#1
I've just got done reading Tom's mode articles in the columns section of the site, (called the modal approach or something similar) and I decided to try writing something using accidentals to suggest modal play.

What I came up with was a basic I - bVII chord progression. So the only accidental I'm using is a b7, which (correct me if I'm wrong..) suggests the mixolydian mode. Looking at the mixolydian mode, some other chords that could be used to suggest the mixolydian mode are: the v chord (instead of V), and the iii* chord (instead of iii).

So my question I guess is if my progression uses only chords from the mixolydian mode, and the progression feels like it resolves to the I (rather than relative major/minor key), is my progression modal? Or is it still tonal but suggesting mixolydian?
#2
Quote by ibz120
I've just got done reading Tom's mode articles in the columns section of the site, (called the modal approach or something similar) and I decided to try writing something using accidentals to suggest modal play.

What I came up with was a basic I - bVII chord progression. So the only accidental I'm using is a b7, which (correct me if I'm wrong..) suggests the mixolydian mode. Looking at the mixolydian mode, some other chords that could be used to suggest the mixolydian mode are: the v chord (instead of V), and the iii* chord (instead of iii).

So my question I guess is if my progression uses only chords from the mixolydian mode, and the progression feels like it resolves to the I (rather than relative major/minor key), is my progression modal? Or is it still tonal but suggesting mixolydian?

With modal music, its harder, at least now a days, to achieve a total modal feeling, at least from what I have seen. Using an extensive progression can help hint at the relative major or minor scales. In my opinion, you'd be best off using a drone, or just a static chord. Say you want C mixo, drone C, or I'd use a C7sus4. Even just using those however, cannot achieve modal feel. To be completely honest, I'm not very knowledgable in how to get this feel, but I can guide towards it. I hope this kind of helped
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#3
Quote by ibz120
some other chords that could be used to suggest the mixolydian mode are: the v chord (instead of V)


An issue I have with this (playing through the progression) is:

Chord progression: A - G - Em

It seems like it would be an IV - III - i progression in E minor.
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#4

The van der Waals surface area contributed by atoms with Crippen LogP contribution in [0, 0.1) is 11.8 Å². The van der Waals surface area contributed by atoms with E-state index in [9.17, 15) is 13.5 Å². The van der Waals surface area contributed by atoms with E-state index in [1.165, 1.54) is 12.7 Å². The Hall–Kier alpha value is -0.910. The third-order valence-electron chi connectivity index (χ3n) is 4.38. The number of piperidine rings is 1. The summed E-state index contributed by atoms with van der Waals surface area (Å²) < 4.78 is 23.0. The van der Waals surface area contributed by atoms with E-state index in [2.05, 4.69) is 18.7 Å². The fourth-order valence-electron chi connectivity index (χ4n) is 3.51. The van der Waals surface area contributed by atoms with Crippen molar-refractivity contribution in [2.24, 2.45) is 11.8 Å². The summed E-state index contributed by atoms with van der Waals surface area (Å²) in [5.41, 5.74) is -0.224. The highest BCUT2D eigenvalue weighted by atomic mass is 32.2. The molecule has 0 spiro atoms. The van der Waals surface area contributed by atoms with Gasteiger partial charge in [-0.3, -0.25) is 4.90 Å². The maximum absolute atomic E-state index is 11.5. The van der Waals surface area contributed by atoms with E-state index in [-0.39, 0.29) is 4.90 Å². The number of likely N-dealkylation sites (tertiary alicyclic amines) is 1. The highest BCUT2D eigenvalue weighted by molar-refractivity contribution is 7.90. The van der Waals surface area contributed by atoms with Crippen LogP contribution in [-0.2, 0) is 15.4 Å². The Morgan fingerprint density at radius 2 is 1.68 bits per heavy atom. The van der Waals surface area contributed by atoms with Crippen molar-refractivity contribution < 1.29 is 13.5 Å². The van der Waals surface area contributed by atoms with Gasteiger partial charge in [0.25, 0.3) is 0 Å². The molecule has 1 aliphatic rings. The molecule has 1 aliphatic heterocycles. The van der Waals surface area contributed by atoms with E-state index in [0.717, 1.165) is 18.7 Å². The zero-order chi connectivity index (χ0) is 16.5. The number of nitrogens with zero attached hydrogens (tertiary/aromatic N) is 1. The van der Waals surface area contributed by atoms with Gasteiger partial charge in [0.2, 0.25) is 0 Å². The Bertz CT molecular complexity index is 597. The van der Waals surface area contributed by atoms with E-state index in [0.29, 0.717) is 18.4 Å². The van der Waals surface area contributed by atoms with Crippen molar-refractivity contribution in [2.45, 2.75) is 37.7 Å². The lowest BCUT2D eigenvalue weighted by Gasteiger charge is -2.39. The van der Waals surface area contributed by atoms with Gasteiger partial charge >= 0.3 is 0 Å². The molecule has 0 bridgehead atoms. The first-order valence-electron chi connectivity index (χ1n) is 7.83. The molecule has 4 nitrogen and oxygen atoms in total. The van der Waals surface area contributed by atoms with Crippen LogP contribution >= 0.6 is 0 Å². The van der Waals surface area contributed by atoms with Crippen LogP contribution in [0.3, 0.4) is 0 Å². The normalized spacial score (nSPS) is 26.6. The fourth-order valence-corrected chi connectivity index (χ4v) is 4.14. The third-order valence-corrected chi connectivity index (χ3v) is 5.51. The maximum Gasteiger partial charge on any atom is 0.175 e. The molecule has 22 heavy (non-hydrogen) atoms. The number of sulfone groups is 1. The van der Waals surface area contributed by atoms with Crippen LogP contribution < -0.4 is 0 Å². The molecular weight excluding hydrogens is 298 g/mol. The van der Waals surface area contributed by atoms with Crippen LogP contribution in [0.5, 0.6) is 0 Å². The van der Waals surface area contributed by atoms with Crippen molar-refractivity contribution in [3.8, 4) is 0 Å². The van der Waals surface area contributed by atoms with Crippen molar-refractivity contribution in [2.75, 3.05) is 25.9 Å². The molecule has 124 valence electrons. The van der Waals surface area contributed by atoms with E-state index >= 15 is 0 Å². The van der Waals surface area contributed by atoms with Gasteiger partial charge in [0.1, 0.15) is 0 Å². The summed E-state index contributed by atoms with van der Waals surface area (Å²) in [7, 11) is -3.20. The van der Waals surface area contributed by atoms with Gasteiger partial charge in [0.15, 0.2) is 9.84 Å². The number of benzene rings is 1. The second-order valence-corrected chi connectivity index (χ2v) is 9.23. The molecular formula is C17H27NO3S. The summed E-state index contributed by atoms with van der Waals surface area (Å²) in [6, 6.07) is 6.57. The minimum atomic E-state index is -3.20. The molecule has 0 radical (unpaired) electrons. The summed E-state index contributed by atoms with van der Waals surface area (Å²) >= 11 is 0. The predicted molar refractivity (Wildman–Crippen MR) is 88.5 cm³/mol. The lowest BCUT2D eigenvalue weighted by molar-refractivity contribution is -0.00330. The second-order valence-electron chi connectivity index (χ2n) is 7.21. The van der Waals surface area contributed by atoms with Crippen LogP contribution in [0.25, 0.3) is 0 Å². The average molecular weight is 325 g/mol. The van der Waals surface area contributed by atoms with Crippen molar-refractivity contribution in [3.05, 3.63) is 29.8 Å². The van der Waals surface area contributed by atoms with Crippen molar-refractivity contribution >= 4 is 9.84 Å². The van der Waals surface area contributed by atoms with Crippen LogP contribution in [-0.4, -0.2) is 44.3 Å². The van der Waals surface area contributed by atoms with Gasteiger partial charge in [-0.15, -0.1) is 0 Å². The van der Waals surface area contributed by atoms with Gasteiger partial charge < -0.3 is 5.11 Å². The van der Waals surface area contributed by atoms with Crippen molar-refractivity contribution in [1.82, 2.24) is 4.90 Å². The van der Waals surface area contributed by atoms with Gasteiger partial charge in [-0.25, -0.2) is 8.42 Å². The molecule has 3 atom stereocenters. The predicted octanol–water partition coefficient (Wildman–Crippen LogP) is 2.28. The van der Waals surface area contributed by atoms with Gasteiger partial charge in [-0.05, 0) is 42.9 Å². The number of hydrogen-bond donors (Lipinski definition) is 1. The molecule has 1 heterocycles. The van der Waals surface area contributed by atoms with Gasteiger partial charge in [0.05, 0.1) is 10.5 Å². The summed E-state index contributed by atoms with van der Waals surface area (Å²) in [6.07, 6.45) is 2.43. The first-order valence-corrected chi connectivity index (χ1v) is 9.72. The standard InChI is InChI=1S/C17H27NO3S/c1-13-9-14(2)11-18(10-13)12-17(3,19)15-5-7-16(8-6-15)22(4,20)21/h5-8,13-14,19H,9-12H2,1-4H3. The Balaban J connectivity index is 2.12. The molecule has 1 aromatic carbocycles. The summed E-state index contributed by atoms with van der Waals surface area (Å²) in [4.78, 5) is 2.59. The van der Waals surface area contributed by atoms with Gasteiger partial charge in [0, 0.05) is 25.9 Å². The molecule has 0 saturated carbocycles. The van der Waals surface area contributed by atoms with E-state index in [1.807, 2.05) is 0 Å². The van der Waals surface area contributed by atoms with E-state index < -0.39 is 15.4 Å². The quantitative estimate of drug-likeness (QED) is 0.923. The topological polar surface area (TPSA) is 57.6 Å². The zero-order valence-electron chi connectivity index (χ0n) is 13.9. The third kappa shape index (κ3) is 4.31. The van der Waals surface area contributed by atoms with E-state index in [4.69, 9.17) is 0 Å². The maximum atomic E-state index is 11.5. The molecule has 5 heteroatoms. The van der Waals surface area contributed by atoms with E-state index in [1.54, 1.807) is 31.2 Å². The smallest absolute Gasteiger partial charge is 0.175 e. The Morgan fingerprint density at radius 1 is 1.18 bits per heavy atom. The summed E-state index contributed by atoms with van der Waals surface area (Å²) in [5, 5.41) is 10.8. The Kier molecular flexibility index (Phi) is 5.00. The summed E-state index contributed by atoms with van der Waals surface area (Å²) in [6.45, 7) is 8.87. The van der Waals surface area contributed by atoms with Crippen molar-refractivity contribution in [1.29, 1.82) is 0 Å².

Quote by ibz120
I've just got done reading Tom's mode articles in the columns section of the site, (called the modal approach or something similar) and I decided to try writing something using accidentals to suggest modal play.

What I came up with was a basic I - bVII chord progression. So the only accidental I'm using is a b7, which (correct me if I'm wrong..) suggests the mixolydian mode. Looking at the mixolydian mode, some other chords that could be used to suggest the mixolydian mode are: the v chord (instead of V), and the iii* chord (instead of iii).

So my question I guess is if my progression uses only chords from the mixolydian mode, and the progression feels like it resolves to the I (rather than relative major/minor key), is my progression modal? Or is it still tonal but suggesting mixolydian?


I don't know who Tom is.

If you play I - bVII is a Major key using a borrowed chord from the Parallel Minor Key. Nothing modal about it. It's just there are a lot of incorrect articles and assumptions about Modes out there, and almost all of them are wrong.

Best,

Sean
#5
Quote by Sean0913
I don't know who Tom is.

If you play I - bVII is a Major key using a borrowed chord from the Parallel Minor Key. Nothing modal about it. It's just there are a lot of incorrect articles and assumptions about Modes out there, and almost all of them are wrong.

Best,

Sean


Right you are. If this is the same article I'm thinking of, then it contains some good information about suggestive play (which is generally the farthest modal concepts will be taken nowadays,) this is just a bad example since it is so easily explained away by a common borrowed chord.
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